The baseball playoffs are underway and I’m sure you’re thrilled with the fact the ballparks involved have been wired to permit TV “instant” replay to determine whether home run-like blows are fair or foul, in or out.
I put the word “instant” in quotes because they belong there. Baseball first implemented TV replays on questionable home runs late last month. In each of the few times the system was used, play was halted for about five minutes while the umpires went wherever they did to examine the tapes and reach their decision. While they were out, the paying customers in the stands and the folks at home in televisionland amused themselves as best they could.
But—hey!—the calls came out right, didn’t they? Maybe. As anyone who has seen the movie “Rashomon” knows, reality can be complex, viewpoint is important and seeing isn’t necessarily believing. Often, a replay adds another level of controversy to one that already exists.
Worse, subjecting playing-field doings to microscopic video analysis gives them vastly more importance than they deserve. They’re games, for heaven’s sake, and no matter what the sports crazies think the fate of the republic doesn’t hang on their outcome. Players and coaches make mistakes—plenty of them. Officials can be excused an occasional miscue.
That was why Major League Baseball’s surrender to the replay clamorers particularly pained me. Commish Selig previously had resisted nobly, holding with his sainted predecessors that baseball was played by humans and should be judged by them. No more needed to have been said. But now that the camel has its nose in the tent, can its whole bulky, smelly body be far behind?
The National Basketball Association adopted video replay (on shots or fouls at or near the buzzers) in 2002, but the blame for the mania rests squarely with the National Football League, which adopted it earlier and uses it far more often. This was only to be expected from our most corporate and grandiose sporting entity. It forever gained the latter distinction some years ago when it sponsored a national student essay contest on its place in American history. The subject could have been covered in a single word: none.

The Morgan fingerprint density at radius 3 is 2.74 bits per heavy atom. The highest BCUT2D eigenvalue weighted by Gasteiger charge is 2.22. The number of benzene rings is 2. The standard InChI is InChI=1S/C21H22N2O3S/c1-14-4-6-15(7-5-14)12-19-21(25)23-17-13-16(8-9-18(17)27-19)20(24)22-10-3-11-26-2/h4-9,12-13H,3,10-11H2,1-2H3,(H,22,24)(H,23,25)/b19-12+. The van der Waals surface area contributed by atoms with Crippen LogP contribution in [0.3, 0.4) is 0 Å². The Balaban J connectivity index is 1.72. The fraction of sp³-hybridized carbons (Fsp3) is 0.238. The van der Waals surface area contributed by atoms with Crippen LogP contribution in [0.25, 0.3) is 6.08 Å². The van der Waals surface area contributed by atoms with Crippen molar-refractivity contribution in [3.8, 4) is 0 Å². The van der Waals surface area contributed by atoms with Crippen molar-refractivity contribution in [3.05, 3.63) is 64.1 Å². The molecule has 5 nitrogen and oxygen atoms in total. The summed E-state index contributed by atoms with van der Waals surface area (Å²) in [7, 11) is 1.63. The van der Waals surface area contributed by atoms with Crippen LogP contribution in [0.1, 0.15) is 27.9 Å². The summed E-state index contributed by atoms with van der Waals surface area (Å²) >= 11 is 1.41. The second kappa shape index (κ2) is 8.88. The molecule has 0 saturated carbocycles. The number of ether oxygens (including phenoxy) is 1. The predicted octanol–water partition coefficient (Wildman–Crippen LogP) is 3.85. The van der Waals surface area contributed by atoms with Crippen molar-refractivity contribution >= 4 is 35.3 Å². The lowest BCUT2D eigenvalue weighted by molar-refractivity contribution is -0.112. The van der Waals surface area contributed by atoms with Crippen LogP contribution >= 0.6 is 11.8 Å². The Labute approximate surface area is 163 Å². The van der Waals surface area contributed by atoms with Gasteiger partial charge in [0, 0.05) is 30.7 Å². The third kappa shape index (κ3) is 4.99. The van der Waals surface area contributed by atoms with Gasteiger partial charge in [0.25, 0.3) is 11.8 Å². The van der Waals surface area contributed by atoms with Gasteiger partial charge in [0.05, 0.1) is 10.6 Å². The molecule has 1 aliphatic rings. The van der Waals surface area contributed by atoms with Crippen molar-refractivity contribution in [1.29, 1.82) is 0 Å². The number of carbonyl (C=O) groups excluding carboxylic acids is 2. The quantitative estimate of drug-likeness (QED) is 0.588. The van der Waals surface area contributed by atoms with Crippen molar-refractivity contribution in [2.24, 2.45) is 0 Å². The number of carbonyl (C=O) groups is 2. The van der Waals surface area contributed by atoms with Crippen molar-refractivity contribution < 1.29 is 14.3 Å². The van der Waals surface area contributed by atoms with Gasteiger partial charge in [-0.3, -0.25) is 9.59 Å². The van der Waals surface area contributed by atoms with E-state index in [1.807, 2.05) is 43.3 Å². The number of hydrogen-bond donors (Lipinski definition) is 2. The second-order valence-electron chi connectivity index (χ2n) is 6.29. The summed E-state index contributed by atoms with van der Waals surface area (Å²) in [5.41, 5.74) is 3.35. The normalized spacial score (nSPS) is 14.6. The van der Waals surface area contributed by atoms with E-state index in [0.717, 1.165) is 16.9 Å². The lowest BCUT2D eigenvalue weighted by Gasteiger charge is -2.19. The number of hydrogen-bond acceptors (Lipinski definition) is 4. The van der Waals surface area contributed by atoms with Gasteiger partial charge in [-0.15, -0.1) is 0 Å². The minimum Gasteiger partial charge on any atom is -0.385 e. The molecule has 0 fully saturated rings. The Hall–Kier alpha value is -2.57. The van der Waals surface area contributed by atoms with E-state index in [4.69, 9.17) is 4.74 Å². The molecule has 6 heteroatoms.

The NFL’s bureaucratizing bent is best seen in its handling of pre-game player-injury reports. In the old days teams issued these haphazardly, creating an underground market for the real scoop among the gamblers whose attentions add much to the sport’s popularity. The league responded by requiring public disclosure, but has tinkered with the process so much that the categories have become blurry and the lists bewilderingly long. And guess what? The underground market lives again.
The league already litters its fields of play with seven game officials, all with yellow penalty handkerchiefs at the ready. This contrasts with soccer, where a single referee oversees as many players on a larger greensward. It’s a wonder that the football zebras don’t get tangled up in plays more than they do. Being an NFL umpire (the guy who usually positions himself behind the defensive line) is akin to smoke jumping in terms of dangerousness.
It’s a natural law that if you give someone a job he’ll do it whether or not it needs doing, so many NFL contests are veritable penalty fests. The game encourages players to commit acts against the opposition that would qualify as felonies in the square world, and it’s impossible to loose 22 amped up and overmuscled young men on such missions without some rule being broken. The question then becomes not who is breaking the rules but which violations deserve censure. Knowing that the camera always is watching, and judging, can only prompt officials to be overzealous.
So the hankies flutter down like confetti at a political convention, the worst being the red ones coaches use to seek justice when they feel they’ve been wronged. Off goes the ref to daven under the cover of the replay machine while the TV commentators dissect the play in question and argue about what they see, or don’t see, or think they see.
Throughout the land toilets flush and Sunday newspaper crossword puzzles are revisited.
This is not what Pete Rozelle intended when he invented the game.